Will social networking and instant messages replace the standard business phone call, the client lunch and the handshake? The Acrobat.com team recently completed a survey with Directions Research, Inc. that points toward an evolution in office workplace culture, including the changing ways white-collar workers are interacting and coordinating their tasks, and how business will be conducted in the social media-rich environment of the 21st century.
The survey identified four key categories of knowledge workers:
Leaders – Young professionals who use a variety of emerging technologies both at work and in their personal lives
Actives – Largely over-35 year old professionals who have adapted to emerging technologies to meet the changing demands of the workplace
Followers – The less technically-inclined who rely on e-mail at the exclusion of other technologies
Resistors – Generally older workers who are reluctant to adjust to shifts in the workplace and office technologies
The research suggests several trends that we found interesting and that strongly support the vision we have for Acrobat.com:
* The leap in new technology options and the shifting demographics of the workforce mean that the old, traditional way of doing business is rapidly being enhanced by new ways of working. More business will be conducted using emerging communications technologies and social networking platforms.
* Technologies that people prefer to use in their private lives will become the technologies people want to use at work…what we call the consumerization of collaboration.
* The younger generation prefers to use multiple channels of communication, often choosing social networks, text messaging or instant messaging instead of e-mail and in-person meetings.
I believe this shift will lead to increased workplace support for technologies that offer these capabilities; I remember how painful it was to leave MIT as an email-savvy young go-getter in the early 90s and enter the Air Force where most people didn’t even have access to desktop computers (yes, green-screen Wangs were the order of the day). I agitated heavily for more networked computer power, and got it by hook and by crook, at least for my immediate group…and by the time I left the Air Force in the late 90s, I was emailing my girlfriend from the Kuwaiti desert every day, as was just about everyone else. Now our military forces, and even Obama and Hilary, use Connect Pro to collaborate in real time with people around the world as a matter of course.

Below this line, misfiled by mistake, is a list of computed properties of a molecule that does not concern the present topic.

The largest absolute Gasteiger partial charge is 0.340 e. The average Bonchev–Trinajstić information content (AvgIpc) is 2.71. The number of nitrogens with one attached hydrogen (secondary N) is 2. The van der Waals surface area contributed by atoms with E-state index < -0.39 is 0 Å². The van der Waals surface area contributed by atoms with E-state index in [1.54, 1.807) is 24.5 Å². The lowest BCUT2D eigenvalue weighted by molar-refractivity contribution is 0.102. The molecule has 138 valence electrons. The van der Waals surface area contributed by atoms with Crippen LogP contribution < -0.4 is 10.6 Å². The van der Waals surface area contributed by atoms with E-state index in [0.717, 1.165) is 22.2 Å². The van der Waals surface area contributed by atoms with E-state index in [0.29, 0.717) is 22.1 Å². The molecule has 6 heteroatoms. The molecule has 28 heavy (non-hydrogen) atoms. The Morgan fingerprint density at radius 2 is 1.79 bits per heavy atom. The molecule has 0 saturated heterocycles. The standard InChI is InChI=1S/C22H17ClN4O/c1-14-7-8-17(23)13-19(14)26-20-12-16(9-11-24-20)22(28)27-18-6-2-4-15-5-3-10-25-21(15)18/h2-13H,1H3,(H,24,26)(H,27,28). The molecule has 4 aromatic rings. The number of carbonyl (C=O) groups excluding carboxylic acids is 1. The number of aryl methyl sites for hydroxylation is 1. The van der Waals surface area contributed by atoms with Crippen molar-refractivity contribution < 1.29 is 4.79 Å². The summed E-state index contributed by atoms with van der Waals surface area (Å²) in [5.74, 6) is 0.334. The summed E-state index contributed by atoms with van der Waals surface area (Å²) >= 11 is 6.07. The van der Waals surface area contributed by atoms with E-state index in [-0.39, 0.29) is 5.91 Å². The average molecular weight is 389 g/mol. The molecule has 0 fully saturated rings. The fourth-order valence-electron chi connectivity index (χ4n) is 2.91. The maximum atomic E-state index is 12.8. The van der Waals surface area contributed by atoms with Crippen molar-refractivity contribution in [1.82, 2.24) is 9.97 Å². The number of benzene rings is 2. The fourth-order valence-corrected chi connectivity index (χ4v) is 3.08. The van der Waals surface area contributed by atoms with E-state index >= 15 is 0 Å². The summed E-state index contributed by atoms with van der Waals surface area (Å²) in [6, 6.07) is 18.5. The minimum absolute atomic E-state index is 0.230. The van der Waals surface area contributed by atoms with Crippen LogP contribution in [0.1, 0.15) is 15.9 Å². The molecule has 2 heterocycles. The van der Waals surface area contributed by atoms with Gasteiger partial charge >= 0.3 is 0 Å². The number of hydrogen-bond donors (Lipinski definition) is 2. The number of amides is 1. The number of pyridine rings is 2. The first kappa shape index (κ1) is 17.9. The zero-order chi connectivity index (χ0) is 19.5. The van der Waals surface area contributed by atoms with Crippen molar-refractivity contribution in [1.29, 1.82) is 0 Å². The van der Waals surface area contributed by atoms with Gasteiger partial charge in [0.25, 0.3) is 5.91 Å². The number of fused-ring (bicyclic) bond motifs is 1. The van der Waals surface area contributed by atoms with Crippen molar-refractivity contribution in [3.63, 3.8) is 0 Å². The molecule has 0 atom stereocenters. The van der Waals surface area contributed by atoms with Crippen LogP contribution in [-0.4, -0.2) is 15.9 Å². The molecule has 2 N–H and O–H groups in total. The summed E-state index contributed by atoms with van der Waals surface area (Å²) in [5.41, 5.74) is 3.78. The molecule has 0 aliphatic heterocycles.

Other notable findings from the survey:
* While email is still the leading technology tool of choice, usage of text messaging, instant messaging, social networking and online productivity tools are on the rise with white-collar workers under 35, with nearly one in three reporting they use these technologies at work daily.
* 50 percent of technology “leaders” would choose text messaging or instant messaging if they could have only one technology for a month for personal use.
* In the next five years, white-collar workers plan to increase their time working remotely by 50 percent, resulting in average white-collar workers spending 30 percent of their time working out of the office.
Take a look at the results and see if there is anything else that strikes a nerve for you:
You can click the expander arrow on the top right to view the presentation at full screen, or ‘Menu’ to download the document. The survey was conducted by Directions Research via Internet in late February 2009. Roughly 90 percent of the respondents were white-collar-workers. College students account for 10 percent of the survey. Survey responses were divided equally between men and women.
As I was quoted in the press release, more or less: “E-mail was a major disruptor to the way people worked a generation ago, moving communication and collaboration into the digital realm. With new technologies providing an even more fluid and immediate means for communicating and creating information, we are poised to enter into the new era of work, where getting knowledge work done faster will be essential to the success of business.”
Or as Randy Brooks, president and founder of Directions Research, said: “…businesses that support these new technologies and workflows will likely gain competitive advantage as they enable a new level of productivity among their workers.” By the way, click through on Randy’s name to check out the Directions Research website…what a great way to use the rich media on the web to sell a high-end service; have your employees talk about their work through candid and open video interviews.
Working together better and using the web to its fullest means better business results. Making that possible is what Acrobat.com is all about.
For past and future updates you can follow me on Twitter @erikdlarson.